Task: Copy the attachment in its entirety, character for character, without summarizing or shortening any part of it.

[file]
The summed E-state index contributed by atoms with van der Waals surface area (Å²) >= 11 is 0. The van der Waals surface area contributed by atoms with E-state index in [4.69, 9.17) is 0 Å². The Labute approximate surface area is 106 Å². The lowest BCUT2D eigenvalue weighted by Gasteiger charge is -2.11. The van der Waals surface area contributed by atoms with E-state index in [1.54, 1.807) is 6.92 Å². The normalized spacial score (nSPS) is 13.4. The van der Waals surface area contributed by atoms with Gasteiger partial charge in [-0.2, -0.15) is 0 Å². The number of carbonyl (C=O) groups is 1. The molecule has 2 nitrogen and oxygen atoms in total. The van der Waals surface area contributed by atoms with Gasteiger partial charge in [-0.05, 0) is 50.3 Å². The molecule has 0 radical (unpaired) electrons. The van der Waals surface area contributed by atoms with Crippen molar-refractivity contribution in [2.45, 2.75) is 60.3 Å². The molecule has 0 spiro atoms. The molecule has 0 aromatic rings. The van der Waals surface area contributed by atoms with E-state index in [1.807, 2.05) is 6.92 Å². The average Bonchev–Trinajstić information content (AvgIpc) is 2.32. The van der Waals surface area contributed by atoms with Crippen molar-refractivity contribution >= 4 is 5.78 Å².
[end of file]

The summed E-state index contributed by atoms with van der Waals surface area (Å²) >= 11 is 0. The van der Waals surface area contributed by atoms with E-state index in [4.69, 9.17) is 0 Å². The Labute approximate surface area is 106 Å². The lowest BCUT2D eigenvalue weighted by Gasteiger charge is -2.11. The van der Waals surface area contributed by atoms with E-state index in [1.54, 1.807) is 6.92 Å². The normalized spacial score (nSPS) is 13.4. The van der Waals surface area contributed by atoms with Gasteiger partial charge in [-0.2, -0.15) is 0 Å². The number of carbonyl (C=O) groups is 1. The molecule has 2 nitrogen and oxygen atoms in total. The van der Waals surface area contributed by atoms with Gasteiger partial charge in [-0.05, 0) is 50.3 Å². The molecule has 0 radical (unpaired) electrons. The van der Waals surface area contributed by atoms with Crippen molar-refractivity contribution in [2.45, 2.75) is 60.3 Å². The molecule has 0 spiro atoms. The molecule has 0 aromatic rings. The van der Waals surface area contributed by atoms with E-state index in [1.807, 2.05) is 6.92 Å². The average Bonchev–Trinajstić information content (AvgIpc) is 2.32. The van der Waals surface area contributed by atoms with Crippen molar-refractivity contribution >= 4 is 5.78 Å².